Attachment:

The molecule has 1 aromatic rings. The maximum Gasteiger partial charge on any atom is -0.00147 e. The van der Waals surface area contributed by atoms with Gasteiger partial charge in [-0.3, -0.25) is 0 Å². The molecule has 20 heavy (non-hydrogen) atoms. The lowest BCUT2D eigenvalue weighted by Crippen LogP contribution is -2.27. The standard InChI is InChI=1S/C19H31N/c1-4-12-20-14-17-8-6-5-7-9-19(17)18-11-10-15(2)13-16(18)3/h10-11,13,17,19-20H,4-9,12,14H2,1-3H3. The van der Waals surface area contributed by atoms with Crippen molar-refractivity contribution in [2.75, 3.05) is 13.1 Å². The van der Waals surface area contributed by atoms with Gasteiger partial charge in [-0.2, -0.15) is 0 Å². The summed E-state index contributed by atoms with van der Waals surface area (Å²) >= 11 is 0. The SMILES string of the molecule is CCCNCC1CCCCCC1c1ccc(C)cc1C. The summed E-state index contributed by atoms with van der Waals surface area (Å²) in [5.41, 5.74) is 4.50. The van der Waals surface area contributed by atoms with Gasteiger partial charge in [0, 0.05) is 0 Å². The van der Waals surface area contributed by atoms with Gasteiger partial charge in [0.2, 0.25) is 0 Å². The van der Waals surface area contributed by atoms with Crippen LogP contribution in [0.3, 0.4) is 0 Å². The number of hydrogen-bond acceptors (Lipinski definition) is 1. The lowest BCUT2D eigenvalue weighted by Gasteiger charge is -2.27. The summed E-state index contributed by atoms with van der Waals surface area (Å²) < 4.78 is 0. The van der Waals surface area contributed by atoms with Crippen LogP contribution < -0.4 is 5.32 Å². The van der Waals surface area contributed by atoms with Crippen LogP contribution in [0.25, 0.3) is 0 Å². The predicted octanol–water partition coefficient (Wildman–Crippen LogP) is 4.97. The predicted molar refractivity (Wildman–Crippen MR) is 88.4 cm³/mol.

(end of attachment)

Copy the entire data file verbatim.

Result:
The molecule has 1 aromatic rings. The maximum Gasteiger partial charge on any atom is -0.00147 e. The van der Waals surface area contributed by atoms with Gasteiger partial charge in [-0.3, -0.25) is 0 Å². The molecule has 20 heavy (non-hydrogen) atoms. The lowest BCUT2D eigenvalue weighted by Crippen LogP contribution is -2.27. The standard InChI is InChI=1S/C19H31N/c1-4-12-20-14-17-8-6-5-7-9-19(17)18-11-10-15(2)13-16(18)3/h10-11,13,17,19-20H,4-9,12,14H2,1-3H3. The van der Waals surface area contributed by atoms with Crippen molar-refractivity contribution in [2.75, 3.05) is 13.1 Å². The van der Waals surface area contributed by atoms with Gasteiger partial charge in [-0.2, -0.15) is 0 Å². The summed E-state index contributed by atoms with van der Waals surface area (Å²) >= 11 is 0. The SMILES string of the molecule is CCCNCC1CCCCCC1c1ccc(C)cc1C. The summed E-state index contributed by atoms with van der Waals surface area (Å²) in [5.41, 5.74) is 4.50. The van der Waals surface area contributed by atoms with Gasteiger partial charge in [0, 0.05) is 0 Å². The van der Waals surface area contributed by atoms with Gasteiger partial charge in [0.2, 0.25) is 0 Å². The van der Waals surface area contributed by atoms with Crippen LogP contribution in [0.3, 0.4) is 0 Å². The number of hydrogen-bond acceptors (Lipinski definition) is 1. The lowest BCUT2D eigenvalue weighted by Gasteiger charge is -2.27. The summed E-state index contributed by atoms with van der Waals surface area (Å²) < 4.78 is 0. The van der Waals surface area contributed by atoms with Crippen LogP contribution < -0.4 is 5.32 Å². The van der Waals surface area contributed by atoms with Crippen LogP contribution in [0.25, 0.3) is 0 Å². The predicted octanol–water partition coefficient (Wildman–Crippen LogP) is 4.97. The predicted molar refractivity (Wildman–Crippen MR) is 88.4 cm³/mol.